Page 253 - Jewish Book Annual Volume 42

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American Jewish Fiction Books
p p e l f e l d
, A
h a r o n
The retreat.
Trans, by Dalya Bilu. New York: E. P.
Dutton, 1984. 164 p.
Shortly before WW2 in the mountains of Austria, a man opens a
resort for Jewish senior citizens, with a program of ridding them of
their “Jewish” traits. In his inimitable stark style, Appelfeld has writ­
ten a parable which preaches against this sort o f doomed enterprise.
s c h
, S
h o l e m
Three cities.
New York: Carroll and Graf, 1983. 899 p.
Re-release of an epic work, sensual, emotional and political. De­
picted are the wealthy Jews of pre-revolutionary St. Petersburg, the
poor Jews of Warsaw, and Moscow during the October Revolution.
e r m a n t
, C
h a im
The house of women.
New York: St. Martin’s, 1983. 304
A modern Austen-like tale of an English Jewish family. Ducks
Courlander (the narrator-heroine) and her two sisters are the focus
o f this novel which offers social insight as well as family politics.
ir m in g h a m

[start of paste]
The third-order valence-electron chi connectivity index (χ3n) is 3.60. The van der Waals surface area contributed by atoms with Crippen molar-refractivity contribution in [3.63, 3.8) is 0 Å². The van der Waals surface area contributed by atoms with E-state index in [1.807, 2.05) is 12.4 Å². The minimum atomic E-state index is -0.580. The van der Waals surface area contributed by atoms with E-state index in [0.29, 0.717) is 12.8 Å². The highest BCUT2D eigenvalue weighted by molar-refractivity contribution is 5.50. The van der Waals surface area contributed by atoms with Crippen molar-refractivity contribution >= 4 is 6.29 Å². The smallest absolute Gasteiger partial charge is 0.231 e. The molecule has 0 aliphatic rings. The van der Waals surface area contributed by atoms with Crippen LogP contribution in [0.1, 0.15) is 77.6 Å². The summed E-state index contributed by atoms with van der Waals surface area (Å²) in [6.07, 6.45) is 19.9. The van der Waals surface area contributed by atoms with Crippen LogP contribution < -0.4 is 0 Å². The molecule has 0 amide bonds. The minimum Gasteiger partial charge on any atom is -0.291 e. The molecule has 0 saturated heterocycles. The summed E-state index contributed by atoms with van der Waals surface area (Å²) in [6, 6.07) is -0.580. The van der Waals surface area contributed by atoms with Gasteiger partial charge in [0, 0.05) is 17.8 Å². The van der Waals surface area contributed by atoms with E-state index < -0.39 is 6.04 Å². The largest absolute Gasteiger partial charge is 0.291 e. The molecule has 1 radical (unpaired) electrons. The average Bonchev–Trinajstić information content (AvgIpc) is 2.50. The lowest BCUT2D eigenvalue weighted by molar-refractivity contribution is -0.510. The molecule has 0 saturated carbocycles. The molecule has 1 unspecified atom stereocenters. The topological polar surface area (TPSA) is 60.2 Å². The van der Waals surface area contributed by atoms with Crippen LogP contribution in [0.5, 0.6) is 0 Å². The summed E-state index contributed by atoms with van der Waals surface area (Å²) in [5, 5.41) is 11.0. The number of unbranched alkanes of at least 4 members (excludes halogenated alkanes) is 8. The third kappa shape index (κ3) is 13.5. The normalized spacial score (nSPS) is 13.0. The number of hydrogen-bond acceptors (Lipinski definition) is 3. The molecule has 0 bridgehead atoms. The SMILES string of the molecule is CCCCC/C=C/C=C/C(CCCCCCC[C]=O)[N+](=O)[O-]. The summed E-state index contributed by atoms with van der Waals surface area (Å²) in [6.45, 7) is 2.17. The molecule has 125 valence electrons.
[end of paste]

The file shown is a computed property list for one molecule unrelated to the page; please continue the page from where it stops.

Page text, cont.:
, S
t e p h e n
The Auerbach will.
Boston: Little, Brown, 1983.
416 p.
The story of the Auerbachs’ rise to wealth and power is loosely
based on the real life of a prominent philanthropist and business
leader. Jacob ’s wife Essie is the main character in this tale of the
struggles that go on behind a facade of outward wealth and privi­
lege. The era of the great mail-order catalog houses is brought to
life in an inventive and entertaining manner.
r o d e r
, B
i l l
lo r ia
u r ia n
r o d e r
Remember this time.
York: Newmarket Press, 1983. 380 p.
A saga of a Jewish family in Russia in the years just before their
immigration. The reader goes through WW1 and the Russian Revo­
lution with four dauntless, beautiful sisters, their wise mother and
their crafty, illiterate father. The conflicting ideas and expectations
of those dramatic years are presented through these characters in a
historically well-grounded fashion.
u s c h
, F
r e d e r ic k
Invisible mending.
Boston: David R. Godine, 1984.
277 p.
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